The labor was focused on monitoring the execution of field work according to the list specified for each Sprint.

The definition and prioritization of the Product List provided by the Product Owner (Head of Operations of the Mall) was an initial guide for the Scrum Team to determine the entries of each Sprint. It was necessary to detail the tasks considering the labor and material resources available during the execution.

Also, the acceptance criteria for each work package was defined from the start:
"Completely liberated, with work protocol and ready for the implementation of the shop by the tenants"
We tried to hold daily meetings despite the difficulty of agreeing on a same schedule due to the intense monitoring that the field work demanded. Despite that, the Daily Scrum updated the technical team with the progress and expected pending items with the corresponding list of restrictions.

The client reviewed the progress weekly (what was planned for each sprint). We sought the feedback of the stakeholders (including subcontractors) and their opinion about the delivered product in order to find the way to make it increasingly better.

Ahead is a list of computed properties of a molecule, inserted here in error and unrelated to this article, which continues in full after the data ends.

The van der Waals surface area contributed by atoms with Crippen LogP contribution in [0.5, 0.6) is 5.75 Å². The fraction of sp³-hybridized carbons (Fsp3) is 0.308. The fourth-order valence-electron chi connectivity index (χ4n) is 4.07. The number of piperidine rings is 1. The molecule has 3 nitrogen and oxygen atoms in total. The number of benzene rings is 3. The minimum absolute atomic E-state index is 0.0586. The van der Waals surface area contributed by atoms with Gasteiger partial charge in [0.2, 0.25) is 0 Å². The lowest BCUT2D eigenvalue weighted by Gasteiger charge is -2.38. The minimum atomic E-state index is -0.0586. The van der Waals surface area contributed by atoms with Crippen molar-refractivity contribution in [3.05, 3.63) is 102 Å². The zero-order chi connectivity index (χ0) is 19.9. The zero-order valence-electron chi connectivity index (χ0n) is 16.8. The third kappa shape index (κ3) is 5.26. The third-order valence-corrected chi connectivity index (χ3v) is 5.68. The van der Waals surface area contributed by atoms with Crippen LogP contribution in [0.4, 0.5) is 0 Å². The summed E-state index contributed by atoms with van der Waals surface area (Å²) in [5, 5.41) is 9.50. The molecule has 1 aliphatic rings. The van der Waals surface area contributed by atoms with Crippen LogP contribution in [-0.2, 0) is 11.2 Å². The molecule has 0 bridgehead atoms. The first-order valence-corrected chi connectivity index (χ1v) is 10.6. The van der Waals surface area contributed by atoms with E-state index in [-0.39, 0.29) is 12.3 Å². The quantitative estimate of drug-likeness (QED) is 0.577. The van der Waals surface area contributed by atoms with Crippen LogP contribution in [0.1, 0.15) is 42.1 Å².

On Saturdays, the last sprint meeting was held before finishing the day in order to analyze the performance of the team during the cycle and to increase their maturity with the learned lessons.
In some sessions, the reasons why something that was planned was not accomplished were analyzed in order to consider actions for the following Sprint.

The Scrum Team kept their motivation despite the adverse circumstances. There were some people that did not believe in this method but ultimately, the planned objective was achieved.

Used Artifacts
Kanban is an adaptation of the Toyota production system by work cards that are introduced into the system only when there is capacity to process it.